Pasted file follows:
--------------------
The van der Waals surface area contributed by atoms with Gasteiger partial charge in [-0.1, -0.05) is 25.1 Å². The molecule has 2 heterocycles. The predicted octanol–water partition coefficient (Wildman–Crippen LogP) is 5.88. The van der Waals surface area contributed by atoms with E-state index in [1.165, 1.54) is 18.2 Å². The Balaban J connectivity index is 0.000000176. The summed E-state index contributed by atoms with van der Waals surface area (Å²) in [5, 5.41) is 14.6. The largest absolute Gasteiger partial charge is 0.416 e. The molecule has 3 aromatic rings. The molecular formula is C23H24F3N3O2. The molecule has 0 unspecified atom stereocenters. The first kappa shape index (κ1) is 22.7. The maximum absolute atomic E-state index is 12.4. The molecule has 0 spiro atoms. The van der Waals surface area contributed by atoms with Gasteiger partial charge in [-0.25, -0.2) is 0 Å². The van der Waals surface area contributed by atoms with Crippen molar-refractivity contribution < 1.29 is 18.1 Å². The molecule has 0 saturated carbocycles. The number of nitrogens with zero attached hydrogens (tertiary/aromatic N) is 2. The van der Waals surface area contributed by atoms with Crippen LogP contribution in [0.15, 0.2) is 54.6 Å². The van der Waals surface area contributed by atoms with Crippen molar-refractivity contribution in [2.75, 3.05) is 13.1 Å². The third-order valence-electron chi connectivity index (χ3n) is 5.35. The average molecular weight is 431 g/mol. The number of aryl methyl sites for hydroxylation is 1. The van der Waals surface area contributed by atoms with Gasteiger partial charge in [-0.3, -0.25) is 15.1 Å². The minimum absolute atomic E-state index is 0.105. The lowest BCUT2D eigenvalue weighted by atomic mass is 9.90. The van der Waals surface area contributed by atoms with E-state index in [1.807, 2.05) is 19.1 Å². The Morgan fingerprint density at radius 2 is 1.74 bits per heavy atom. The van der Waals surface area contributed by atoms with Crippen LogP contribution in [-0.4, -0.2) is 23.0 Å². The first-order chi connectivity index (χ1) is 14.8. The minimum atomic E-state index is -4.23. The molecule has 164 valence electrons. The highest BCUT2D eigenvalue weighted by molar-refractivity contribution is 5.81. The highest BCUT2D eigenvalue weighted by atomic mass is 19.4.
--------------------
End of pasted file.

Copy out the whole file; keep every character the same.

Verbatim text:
The van der Waals surface area contributed by atoms with Gasteiger partial charge in [-0.1, -0.05) is 25.1 Å². The molecule has 2 heterocycles. The predicted octanol–water partition coefficient (Wildman–Crippen LogP) is 5.88. The van der Waals surface area contributed by atoms with E-state index in [1.165, 1.54) is 18.2 Å². The Balaban J connectivity index is 0.000000176. The summed E-state index contributed by atoms with van der Waals surface area (Å²) in [5, 5.41) is 14.6. The largest absolute Gasteiger partial charge is 0.416 e. The molecule has 3 aromatic rings. The molecular formula is C23H24F3N3O2. The molecule has 0 unspecified atom stereocenters. The first kappa shape index (κ1) is 22.7. The maximum absolute atomic E-state index is 12.4. The molecule has 0 spiro atoms. The van der Waals surface area contributed by atoms with Gasteiger partial charge in [-0.25, -0.2) is 0 Å². The van der Waals surface area contributed by atoms with Crippen molar-refractivity contribution < 1.29 is 18.1 Å². The molecule has 0 saturated carbocycles. The number of nitrogens with zero attached hydrogens (tertiary/aromatic N) is 2. The van der Waals surface area contributed by atoms with Crippen LogP contribution in [0.15, 0.2) is 54.6 Å². The van der Waals surface area contributed by atoms with Crippen molar-refractivity contribution in [2.75, 3.05) is 13.1 Å². The third-order valence-electron chi connectivity index (χ3n) is 5.35. The average molecular weight is 431 g/mol. The number of aryl methyl sites for hydroxylation is 1. The van der Waals surface area contributed by atoms with Gasteiger partial charge in [-0.3, -0.25) is 15.1 Å². The minimum absolute atomic E-state index is 0.105. The lowest BCUT2D eigenvalue weighted by atomic mass is 9.90. The van der Waals surface area contributed by atoms with E-state index in [1.807, 2.05) is 19.1 Å². The Morgan fingerprint density at radius 2 is 1.74 bits per heavy atom. The van der Waals surface area contributed by atoms with Crippen LogP contribution in [-0.4, -0.2) is 23.0 Å². The first-order chi connectivity index (χ1) is 14.8. The minimum atomic E-state index is -4.23. The molecule has 164 valence electrons. The highest BCUT2D eigenvalue weighted by molar-refractivity contribution is 5.81. The highest BCUT2D eigenvalue weighted by atomic mass is 19.4.